“A man that is young in years, may be old in hours, if he have lost no time. But that happeneth rarely.” He means that a young man who knows how to buckle down and make the most of his time could be considered old in experience. But then where’s the fun? The lessons learned from youthful indiscretions?

Coat_of_arms_of_the_House_of_de’_Medici
Cosimo is OK, but dig this crazy coat of arms the House of de’ Medici devised for themselves!

“But reposed natures may do well in youth. As it is seen in Augustus Caesar, Cosimus Duke of Florence, Gaston de Foix, and others.”

 

“Young men are fitter to invent, than to judge; fitter for execution, than for counsel; and fitter for new projects, than for settled business.”

 

 

 

The downside of youth

“Young men, in the conduct and manage of actions, embrace more than they can hold; stir more than they can quiet; fly to the end, without consideration of the means and degrees; pursue some few principles, which they have chanced upon absurdly; care not to innovate, which draws unknown inconveniences; use extreme remedies at first; and, that which doubleth all errors, will not bucking_horseacknowledge or retract them; like an unready horse, that will neither stop nor turn.”

Let me unpack this a little. “Stir more than they can quiet,” means set more things in motion than they can manage or bring to fruition. Similarly, “fly to the end, without consideration,” means getting ahead of yourself. Most things have a tedious middle section that has to be gotten through, in between the bright idea and the exciting finish.

Young people may not have the experience to avoid fruitless paths. “Care not to innovate,” I think means, “don’t mind innovating” even when that creates more inconveniences. I could be wrong on that one, but I don’t think it means, “don’t like to innovate,” because young people love to innovate. It saves having to learn stuff from the boring old past.

Not being willing to acknowledge your errors is one of the most annoying things for the people you work with. And Bacon is right: it totally makes things more difficult, either to go forward from the botch or to repair the thing. Own your mistakes, boys and girls. Say, “I screwed up. Let me fix it.”

The upside of age

septimius_Severus
Septimius Severus

“Natures that have much heat, and great and violent desires and perturbations, are not ripe for action, till they have passed the meridian of their years; as it was with Julius Caesar and Septimius Severus. Of the latter, of whom it is said, Juventutem egit erroribus, imo furoribus, plenam. [His youth was not only full of errors, but of frantic passions.] And yet he was the ablest emperor, almost, of all the list.”

Anyone recognize the name ‘Septimius Severus’? Severus Snape, perhaps? An able emperor, but a complex YA fantasy character.

Bacon is saying that passionate, wild-tempered, we might say hyper-active people, are going to be a hot mess in their youth, racketing from one thing to the next, getting into fights and bad affairs. Age slows them down enough for their reason to prevail. Then all that energy serves them well as they get older.

“…heat and vivacity in age, is an excellent composition for business.” 

“And certainly, the more a man drinketh of the world, the more it intoxicateth; and age doth profit rather in the powers of understanding, than in the virtues of the will and affections.”

Older people love the world more, in all its complicated weirdness. I’ve noticed that myself, now that I’m on the high side of sixty. Old people and middle-aged people look at things and laugh (not all couple-old-peoplethings, but ordinary life stuff), where young people are gaping in outrage and saying, “That should be stopped.” It’s perspective. You can’t make people stop being jerks or fools or whatever they are, so you might as well laugh.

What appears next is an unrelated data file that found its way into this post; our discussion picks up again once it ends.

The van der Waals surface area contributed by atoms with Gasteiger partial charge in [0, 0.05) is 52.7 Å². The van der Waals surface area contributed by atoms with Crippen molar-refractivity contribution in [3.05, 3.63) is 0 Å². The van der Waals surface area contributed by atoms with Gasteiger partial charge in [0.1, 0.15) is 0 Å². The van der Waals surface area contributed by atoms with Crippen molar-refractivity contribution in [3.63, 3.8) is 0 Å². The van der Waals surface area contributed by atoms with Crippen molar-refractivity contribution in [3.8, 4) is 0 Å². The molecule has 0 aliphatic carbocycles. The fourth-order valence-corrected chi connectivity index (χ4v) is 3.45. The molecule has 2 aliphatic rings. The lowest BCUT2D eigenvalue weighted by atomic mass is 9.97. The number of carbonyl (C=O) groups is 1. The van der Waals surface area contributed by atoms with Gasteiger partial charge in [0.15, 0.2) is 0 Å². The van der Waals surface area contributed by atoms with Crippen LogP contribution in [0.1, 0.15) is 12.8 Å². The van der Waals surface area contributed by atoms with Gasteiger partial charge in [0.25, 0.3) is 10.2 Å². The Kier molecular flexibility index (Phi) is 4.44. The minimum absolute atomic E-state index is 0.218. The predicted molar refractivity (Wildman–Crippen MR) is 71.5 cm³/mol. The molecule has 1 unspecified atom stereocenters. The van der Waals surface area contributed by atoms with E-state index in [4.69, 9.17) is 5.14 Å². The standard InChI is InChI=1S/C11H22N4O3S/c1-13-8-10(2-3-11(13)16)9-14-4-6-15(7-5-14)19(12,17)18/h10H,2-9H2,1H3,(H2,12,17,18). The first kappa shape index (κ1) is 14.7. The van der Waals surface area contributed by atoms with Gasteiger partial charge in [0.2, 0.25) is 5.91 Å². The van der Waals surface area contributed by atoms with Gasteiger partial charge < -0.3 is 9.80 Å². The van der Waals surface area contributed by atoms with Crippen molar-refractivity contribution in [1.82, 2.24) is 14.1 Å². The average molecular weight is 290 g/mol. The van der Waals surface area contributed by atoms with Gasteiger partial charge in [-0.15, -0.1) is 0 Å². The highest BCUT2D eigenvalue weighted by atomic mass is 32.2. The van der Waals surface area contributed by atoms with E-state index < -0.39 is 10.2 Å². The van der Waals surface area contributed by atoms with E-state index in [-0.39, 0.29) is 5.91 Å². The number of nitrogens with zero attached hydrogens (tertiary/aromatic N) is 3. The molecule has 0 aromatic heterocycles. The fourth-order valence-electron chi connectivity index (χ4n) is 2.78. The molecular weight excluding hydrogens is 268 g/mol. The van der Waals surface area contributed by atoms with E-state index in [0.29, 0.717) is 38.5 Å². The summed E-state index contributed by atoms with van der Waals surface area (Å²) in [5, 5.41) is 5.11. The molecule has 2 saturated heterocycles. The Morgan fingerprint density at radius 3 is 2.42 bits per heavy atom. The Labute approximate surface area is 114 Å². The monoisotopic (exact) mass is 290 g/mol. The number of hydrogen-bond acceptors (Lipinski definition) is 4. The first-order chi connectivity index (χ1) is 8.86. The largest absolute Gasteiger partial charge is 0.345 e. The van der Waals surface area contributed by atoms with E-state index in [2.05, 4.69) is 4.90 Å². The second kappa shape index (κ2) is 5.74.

I’m not sure about the “virtues of the will and affections.” Maybe he saying youth is more wilful, which might be true, somewhat. If he’s trotting out the old saw that youth loves more deeply than age, he’s wrong. Youth is just more single-minded about it.

Another thing he doesn’t note is the lessening of self-consciousness with age. There’s an old saying for that, apparently not as old as Bacon: In your twenties, you worry about what people think. In your forties, you don’t care what people think. In your sixties, you realize people haven’t been thinking about you at all.

The downside of age

“Men of age object too much, consult too long, adventure too little, repent too soon, and seldom drive business home to the full period, but content themselves with a mediocrity of success.”

Good enough to get along with; give it a lick and a promise.

old_women“…the errors of aged men, amount but to this, that more might have been done, or sooner.” This follows from consulting too long.

“A certain rabbin, upon the text, Your young men shall see visions, and your old men shall dream dreams, inferreth that young men, are admitted nearer to God than old, because vision, is a clearer revelation, than a dream.”

This old saying was old in Bacon’s day. Now I have to look it up. Oh! It’s from the Bible, Acts 2:17. Who’d’ve thunk it?

A couple of guys that just couldn’t make it happen

“There be some, have an over-early ripeness in their years, which fadeth betimes.” Like a child star who never gets an adult part.

“These are, first, such as have brittle wits, the edge whereof is soon turned; such as was Hermogenes the rhetorician, whose books are exceeding subtle; who afterwards waxed stupid.” 

I would never want to hear Francis Bacon say I had waxed stupid! This is Hermogenes of Tarsus, surnamed The Polisher. What did he polish, we wonder? Arses? He flourished in the reign of Marcus Aurelius (AD 161–180).

Waxing stupid isn’t the worst thing that’s been said about this poor shlub. Here’s Wikipedia: “His precocious ability secured him a public appointment as teacher of his art while he was only a boy, attracting the note of the emperor himself; but at the age of twenty-five his faculties gave way, and he spent the remainder of his long life in a state of intellectual impotence.” Ouch!

I like the method of having one’s faculties grow stronger with age, except of course the knees and the eyes.